That was early June, and DNR still hasn't formulated regulations to administer the new process. A special committee charged with drafting the rules has only met twice, and an operating plan ' complete with budget and staff ' is just starting to come together.
The fight involves contaminated oil fields around Louisiana referred to as "legacies," because for generations some oil companies ' not necessarily the current operators ' created them and polluted the land around them. Now, years later, they still haven't been cleaned up, and that makes for a lot of environmental litigation.
The lawsuits were once considered the new tobacco or asbestos litigation. A 2003 decision, Corbello v. Iowa Production, resulted in a $33 million property damage award, but a discouraging trend emerged. Landowners were not always required to use the money to clean up their properties. Business interests claimed juries were creating a hostile business climate by sticking oil companies with huge judgments, and the environmental messes often created by other operators weren't even being cleaned up.
Lawmakers sought a middle ground earlier this year, adopting a compromise of sorts in the regular session. It was the most contentious issue they addressed, pitting oil companies against trial lawyers and landowners.
Each team had a bevy of lobbyists running back and forth during the debates; amendments were hammered out in huddled sessions while lawmakers patiently waited. Don Briggs, president of the Louisiana Oil and Gas Association, was a mastermind behind one of the teams, helping to push the final policy change.
Briggs initially thought it would take "about four months" for the state to have the revised process in place but now realizes it's going to take longer. "I didn't think it was so detailed and complicated that we wouldn't finish it quickly, but quickly for government sometimes means several months," Briggs says. "It was not a perfect piece of legislation, and it's going to take some time until it gets into the courts to see how good or bad it is."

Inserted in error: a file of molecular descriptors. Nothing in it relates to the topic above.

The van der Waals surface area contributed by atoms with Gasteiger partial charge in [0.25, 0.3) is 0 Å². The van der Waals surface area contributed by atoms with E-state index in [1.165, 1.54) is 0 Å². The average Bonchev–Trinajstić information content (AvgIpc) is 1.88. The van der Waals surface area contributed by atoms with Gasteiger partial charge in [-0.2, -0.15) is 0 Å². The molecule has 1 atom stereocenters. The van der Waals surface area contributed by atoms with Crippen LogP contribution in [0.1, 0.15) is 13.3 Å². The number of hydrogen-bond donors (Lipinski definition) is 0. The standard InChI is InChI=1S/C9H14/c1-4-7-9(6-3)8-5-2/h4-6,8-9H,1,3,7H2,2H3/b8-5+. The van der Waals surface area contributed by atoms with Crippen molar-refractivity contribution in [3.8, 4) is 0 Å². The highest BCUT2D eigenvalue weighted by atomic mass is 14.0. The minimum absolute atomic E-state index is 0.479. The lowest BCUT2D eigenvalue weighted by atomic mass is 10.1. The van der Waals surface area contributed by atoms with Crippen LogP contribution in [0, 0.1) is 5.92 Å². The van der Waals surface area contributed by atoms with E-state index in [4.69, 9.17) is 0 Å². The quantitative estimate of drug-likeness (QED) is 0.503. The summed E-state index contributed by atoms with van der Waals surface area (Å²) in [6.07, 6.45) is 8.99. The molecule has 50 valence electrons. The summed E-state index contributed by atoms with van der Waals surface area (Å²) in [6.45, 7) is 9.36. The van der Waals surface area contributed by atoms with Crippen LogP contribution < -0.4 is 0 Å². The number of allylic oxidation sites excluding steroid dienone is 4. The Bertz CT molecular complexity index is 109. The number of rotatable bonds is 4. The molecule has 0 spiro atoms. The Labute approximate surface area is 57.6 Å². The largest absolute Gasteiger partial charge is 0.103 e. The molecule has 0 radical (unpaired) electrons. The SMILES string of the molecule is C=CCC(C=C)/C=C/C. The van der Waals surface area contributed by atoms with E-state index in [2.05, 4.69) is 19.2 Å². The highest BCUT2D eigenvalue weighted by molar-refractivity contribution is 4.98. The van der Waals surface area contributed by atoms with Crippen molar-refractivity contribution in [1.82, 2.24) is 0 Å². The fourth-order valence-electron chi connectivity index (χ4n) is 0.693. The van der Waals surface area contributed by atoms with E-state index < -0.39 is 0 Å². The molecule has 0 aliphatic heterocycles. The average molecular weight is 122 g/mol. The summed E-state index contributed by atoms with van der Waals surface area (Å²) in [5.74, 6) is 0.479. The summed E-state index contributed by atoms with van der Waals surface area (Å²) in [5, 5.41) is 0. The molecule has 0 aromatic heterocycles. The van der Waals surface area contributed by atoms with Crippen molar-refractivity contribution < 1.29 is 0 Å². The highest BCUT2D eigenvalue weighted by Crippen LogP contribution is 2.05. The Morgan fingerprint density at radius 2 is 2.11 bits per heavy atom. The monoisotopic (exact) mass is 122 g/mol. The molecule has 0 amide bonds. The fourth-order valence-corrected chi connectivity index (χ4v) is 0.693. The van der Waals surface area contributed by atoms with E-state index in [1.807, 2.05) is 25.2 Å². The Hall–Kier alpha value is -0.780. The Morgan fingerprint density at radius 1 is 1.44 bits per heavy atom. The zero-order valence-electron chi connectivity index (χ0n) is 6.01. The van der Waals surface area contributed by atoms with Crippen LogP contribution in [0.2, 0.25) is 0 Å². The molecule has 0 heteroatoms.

The parties owning or representing contaminated property wanted Louisiana's 231 district courts to oversee the new cleanup process, while oil interests wanted DNR in control. Big Oil won out ' for the most part.
Landowners can still sue oil companies over legacy sites, and the courts still decide who's at fault, but now the state is largely responsible for drafting cleanup plans. Both sides can present their recommendations to the state, but DNR officials have final say over what goes back to the judge for consideration. The trial court would then hold damage awards and make sure cleanups occur.
The legislation also gave DNR's Office of Conservation authority to promulgate the rules and regulations for administering the process, which hasn't formally happened yet, according to Jim Welsh, DNR's conservation commissioner. He says a special committee of representatives from all interested parties first met in July and asked DNR to draft a proposed set of rules.
That draft was distributed at a second meeting Oct. 10. Once a compromise is hammered out, a legislative committee will have final approval following a public hearing. Welsh hopes the entire process is ready by the end of the year.
There are 103 active legacy cases in the courts, but none of them have fallen under the new process yet. Welsh hopes the final product will be in place by the time a case comes across his desk, but there's the possibility his office will have to administer the program with a set of rules that haven't yet had public input or lawmaker approval.
"We would follow the law that was passed the best way we could," says Welsh, who has the authority to promulgate temporary emergency rules. "We would just make management decisions." Until any of this happens, however, the process is largely untested.
Welsh also is waiting on a legislative committee to approve $250,000 for the program, which represents a one-year administrative budget. Civil service has endorsed the hiring of four new staffers for the program, but no one has been hired. Despite all the loose ends, Welsh is confident the new process will be effective.
Opponents aren't so sure. They fear DNR will be overly friendly to the oil industry, a sector it regulates. Sen. Butch Gautreaux of Morgan City pushed an alternative to the legacy bill this year ' one geared more toward environmentalists and landowners ' and says the problems under the old system haven't been addressed under the new act. He suggests the perceived delay in rule-making is evidence of that. "I'm really surprised they have taken this long, and I think they're dragging their feet on it," he says. "I thought this was a real priority, but I guess it really isn't."